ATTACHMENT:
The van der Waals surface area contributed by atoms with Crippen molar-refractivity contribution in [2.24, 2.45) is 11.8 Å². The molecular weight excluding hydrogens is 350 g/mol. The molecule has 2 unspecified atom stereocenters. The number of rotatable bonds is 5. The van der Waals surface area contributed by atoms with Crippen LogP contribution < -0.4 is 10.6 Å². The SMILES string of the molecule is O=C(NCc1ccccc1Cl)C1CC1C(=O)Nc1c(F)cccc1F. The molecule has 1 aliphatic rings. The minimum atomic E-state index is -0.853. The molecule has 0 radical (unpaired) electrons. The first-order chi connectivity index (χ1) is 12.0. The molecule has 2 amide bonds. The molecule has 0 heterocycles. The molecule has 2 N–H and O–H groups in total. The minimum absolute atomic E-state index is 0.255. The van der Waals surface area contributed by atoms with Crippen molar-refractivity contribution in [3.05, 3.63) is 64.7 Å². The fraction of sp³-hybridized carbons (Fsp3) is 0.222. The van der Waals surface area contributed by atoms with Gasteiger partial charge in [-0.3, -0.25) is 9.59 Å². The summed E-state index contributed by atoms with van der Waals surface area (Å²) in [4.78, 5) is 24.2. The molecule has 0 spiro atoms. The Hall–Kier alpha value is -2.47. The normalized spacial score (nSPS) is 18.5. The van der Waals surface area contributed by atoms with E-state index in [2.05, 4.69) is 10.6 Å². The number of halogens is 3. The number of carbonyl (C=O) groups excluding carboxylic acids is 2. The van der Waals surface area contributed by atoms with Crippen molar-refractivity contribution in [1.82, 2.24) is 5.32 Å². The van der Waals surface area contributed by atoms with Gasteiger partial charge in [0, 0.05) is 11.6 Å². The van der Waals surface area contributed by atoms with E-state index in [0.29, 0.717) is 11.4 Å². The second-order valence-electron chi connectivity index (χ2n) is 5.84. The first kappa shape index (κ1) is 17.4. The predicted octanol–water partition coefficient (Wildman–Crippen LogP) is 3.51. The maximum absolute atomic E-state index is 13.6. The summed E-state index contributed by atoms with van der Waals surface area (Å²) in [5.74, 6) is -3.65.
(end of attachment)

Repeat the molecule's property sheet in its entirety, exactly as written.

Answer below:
The van der Waals surface area contributed by atoms with Crippen molar-refractivity contribution in [2.24, 2.45) is 11.8 Å². The molecular weight excluding hydrogens is 350 g/mol. The molecule has 2 unspecified atom stereocenters. The number of rotatable bonds is 5. The van der Waals surface area contributed by atoms with Crippen LogP contribution < -0.4 is 10.6 Å². The SMILES string of the molecule is O=C(NCc1ccccc1Cl)C1CC1C(=O)Nc1c(F)cccc1F. The molecule has 1 aliphatic rings. The minimum atomic E-state index is -0.853. The molecule has 0 radical (unpaired) electrons. The first-order chi connectivity index (χ1) is 12.0. The molecule has 2 amide bonds. The molecule has 0 heterocycles. The molecule has 2 N–H and O–H groups in total. The minimum absolute atomic E-state index is 0.255. The van der Waals surface area contributed by atoms with Crippen molar-refractivity contribution in [3.05, 3.63) is 64.7 Å². The fraction of sp³-hybridized carbons (Fsp3) is 0.222. The van der Waals surface area contributed by atoms with Gasteiger partial charge in [-0.3, -0.25) is 9.59 Å². The summed E-state index contributed by atoms with van der Waals surface area (Å²) in [4.78, 5) is 24.2. The molecule has 0 spiro atoms. The Hall–Kier alpha value is -2.47. The normalized spacial score (nSPS) is 18.5. The van der Waals surface area contributed by atoms with E-state index in [2.05, 4.69) is 10.6 Å². The number of halogens is 3. The number of carbonyl (C=O) groups excluding carboxylic acids is 2. The van der Waals surface area contributed by atoms with Crippen molar-refractivity contribution in [1.82, 2.24) is 5.32 Å². The van der Waals surface area contributed by atoms with Gasteiger partial charge in [0, 0.05) is 11.6 Å². The van der Waals surface area contributed by atoms with E-state index in [0.29, 0.717) is 11.4 Å². The second-order valence-electron chi connectivity index (χ2n) is 5.84. The first kappa shape index (κ1) is 17.4. The predicted octanol–water partition coefficient (Wildman–Crippen LogP) is 3.51. The maximum absolute atomic E-state index is 13.6. The summed E-state index contributed by atoms with van der Waals surface area (Å²) in [5.74, 6) is -3.65.